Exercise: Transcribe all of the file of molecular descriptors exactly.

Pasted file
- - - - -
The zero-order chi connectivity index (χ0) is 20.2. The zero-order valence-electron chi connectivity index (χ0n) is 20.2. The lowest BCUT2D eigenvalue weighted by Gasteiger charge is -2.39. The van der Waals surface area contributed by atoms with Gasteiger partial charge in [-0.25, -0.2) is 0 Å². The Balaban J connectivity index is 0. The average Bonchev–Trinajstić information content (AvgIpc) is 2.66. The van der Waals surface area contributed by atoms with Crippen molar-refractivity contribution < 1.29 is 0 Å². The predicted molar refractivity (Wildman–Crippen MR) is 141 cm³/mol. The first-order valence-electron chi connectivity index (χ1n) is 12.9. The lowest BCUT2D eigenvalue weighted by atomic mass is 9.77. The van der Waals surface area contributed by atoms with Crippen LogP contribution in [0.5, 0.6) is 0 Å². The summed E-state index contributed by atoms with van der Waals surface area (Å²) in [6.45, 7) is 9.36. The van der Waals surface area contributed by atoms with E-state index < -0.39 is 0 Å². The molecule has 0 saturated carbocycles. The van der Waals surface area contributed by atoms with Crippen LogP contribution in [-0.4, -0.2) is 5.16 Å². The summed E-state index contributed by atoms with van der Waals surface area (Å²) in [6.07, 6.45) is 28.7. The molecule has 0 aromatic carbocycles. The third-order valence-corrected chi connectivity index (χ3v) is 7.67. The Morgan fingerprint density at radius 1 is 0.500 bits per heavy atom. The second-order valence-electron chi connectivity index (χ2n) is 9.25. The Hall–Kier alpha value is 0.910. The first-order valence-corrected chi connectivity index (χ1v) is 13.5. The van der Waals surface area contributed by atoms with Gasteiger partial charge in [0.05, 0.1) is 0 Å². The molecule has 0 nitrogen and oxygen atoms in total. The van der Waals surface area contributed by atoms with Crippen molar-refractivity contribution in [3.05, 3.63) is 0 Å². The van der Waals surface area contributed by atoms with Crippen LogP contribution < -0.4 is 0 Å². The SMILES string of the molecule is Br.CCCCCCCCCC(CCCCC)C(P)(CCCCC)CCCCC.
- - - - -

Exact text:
The zero-order chi connectivity index (χ0) is 20.2. The zero-order valence-electron chi connectivity index (χ0n) is 20.2. The lowest BCUT2D eigenvalue weighted by Gasteiger charge is -2.39. The van der Waals surface area contributed by atoms with Gasteiger partial charge in [-0.25, -0.2) is 0 Å². The Balaban J connectivity index is 0. The average Bonchev–Trinajstić information content (AvgIpc) is 2.66. The van der Waals surface area contributed by atoms with Crippen molar-refractivity contribution < 1.29 is 0 Å². The predicted molar refractivity (Wildman–Crippen MR) is 141 cm³/mol. The first-order valence-electron chi connectivity index (χ1n) is 12.9. The lowest BCUT2D eigenvalue weighted by atomic mass is 9.77. The van der Waals surface area contributed by atoms with Crippen LogP contribution in [0.5, 0.6) is 0 Å². The summed E-state index contributed by atoms with van der Waals surface area (Å²) in [6.45, 7) is 9.36. The van der Waals surface area contributed by atoms with E-state index < -0.39 is 0 Å². The molecule has 0 saturated carbocycles. The van der Waals surface area contributed by atoms with Crippen LogP contribution in [-0.4, -0.2) is 5.16 Å². The summed E-state index contributed by atoms with van der Waals surface area (Å²) in [6.07, 6.45) is 28.7. The molecule has 0 aromatic carbocycles. The third-order valence-corrected chi connectivity index (χ3v) is 7.67. The Morgan fingerprint density at radius 1 is 0.500 bits per heavy atom. The second-order valence-electron chi connectivity index (χ2n) is 9.25. The Hall–Kier alpha value is 0.910. The first-order valence-corrected chi connectivity index (χ1v) is 13.5. The van der Waals surface area contributed by atoms with Gasteiger partial charge in [0.05, 0.1) is 0 Å². The molecule has 0 nitrogen and oxygen atoms in total. The van der Waals surface area contributed by atoms with Crippen molar-refractivity contribution in [3.05, 3.63) is 0 Å². The van der Waals surface area contributed by atoms with Crippen LogP contribution < -0.4 is 0 Å². The SMILES string of the molecule is Br.CCCCCCCCCC(CCCCC)C(P)(CCCCC)CCCCC.